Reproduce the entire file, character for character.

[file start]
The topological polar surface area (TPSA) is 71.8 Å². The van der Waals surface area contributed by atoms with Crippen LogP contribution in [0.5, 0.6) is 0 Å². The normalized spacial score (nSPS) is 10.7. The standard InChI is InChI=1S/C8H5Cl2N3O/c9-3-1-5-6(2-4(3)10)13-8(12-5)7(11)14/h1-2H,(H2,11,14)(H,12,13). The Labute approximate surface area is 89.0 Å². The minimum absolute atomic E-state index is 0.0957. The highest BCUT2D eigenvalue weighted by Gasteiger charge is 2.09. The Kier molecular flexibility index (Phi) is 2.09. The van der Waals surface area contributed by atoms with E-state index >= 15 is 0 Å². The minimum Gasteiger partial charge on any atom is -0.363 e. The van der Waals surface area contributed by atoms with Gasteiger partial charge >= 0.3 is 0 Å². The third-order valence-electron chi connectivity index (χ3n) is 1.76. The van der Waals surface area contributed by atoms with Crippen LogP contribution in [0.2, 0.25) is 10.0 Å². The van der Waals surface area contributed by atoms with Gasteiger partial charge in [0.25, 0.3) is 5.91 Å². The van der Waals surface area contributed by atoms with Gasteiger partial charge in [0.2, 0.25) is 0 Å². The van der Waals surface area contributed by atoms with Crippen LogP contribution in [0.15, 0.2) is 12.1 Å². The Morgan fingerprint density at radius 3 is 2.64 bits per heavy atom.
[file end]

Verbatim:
The topological polar surface area (TPSA) is 71.8 Å². The van der Waals surface area contributed by atoms with Crippen LogP contribution in [0.5, 0.6) is 0 Å². The normalized spacial score (nSPS) is 10.7. The standard InChI is InChI=1S/C8H5Cl2N3O/c9-3-1-5-6(2-4(3)10)13-8(12-5)7(11)14/h1-2H,(H2,11,14)(H,12,13). The Labute approximate surface area is 89.0 Å². The minimum absolute atomic E-state index is 0.0957. The highest BCUT2D eigenvalue weighted by Gasteiger charge is 2.09. The Kier molecular flexibility index (Phi) is 2.09. The van der Waals surface area contributed by atoms with E-state index >= 15 is 0 Å². The minimum Gasteiger partial charge on any atom is -0.363 e. The van der Waals surface area contributed by atoms with Gasteiger partial charge >= 0.3 is 0 Å². The third-order valence-electron chi connectivity index (χ3n) is 1.76. The van der Waals surface area contributed by atoms with Crippen LogP contribution in [0.2, 0.25) is 10.0 Å². The van der Waals surface area contributed by atoms with Gasteiger partial charge in [0.25, 0.3) is 5.91 Å². The van der Waals surface area contributed by atoms with Gasteiger partial charge in [0.2, 0.25) is 0 Å². The van der Waals surface area contributed by atoms with Crippen LogP contribution in [0.15, 0.2) is 12.1 Å². The Morgan fingerprint density at radius 3 is 2.64 bits per heavy atom.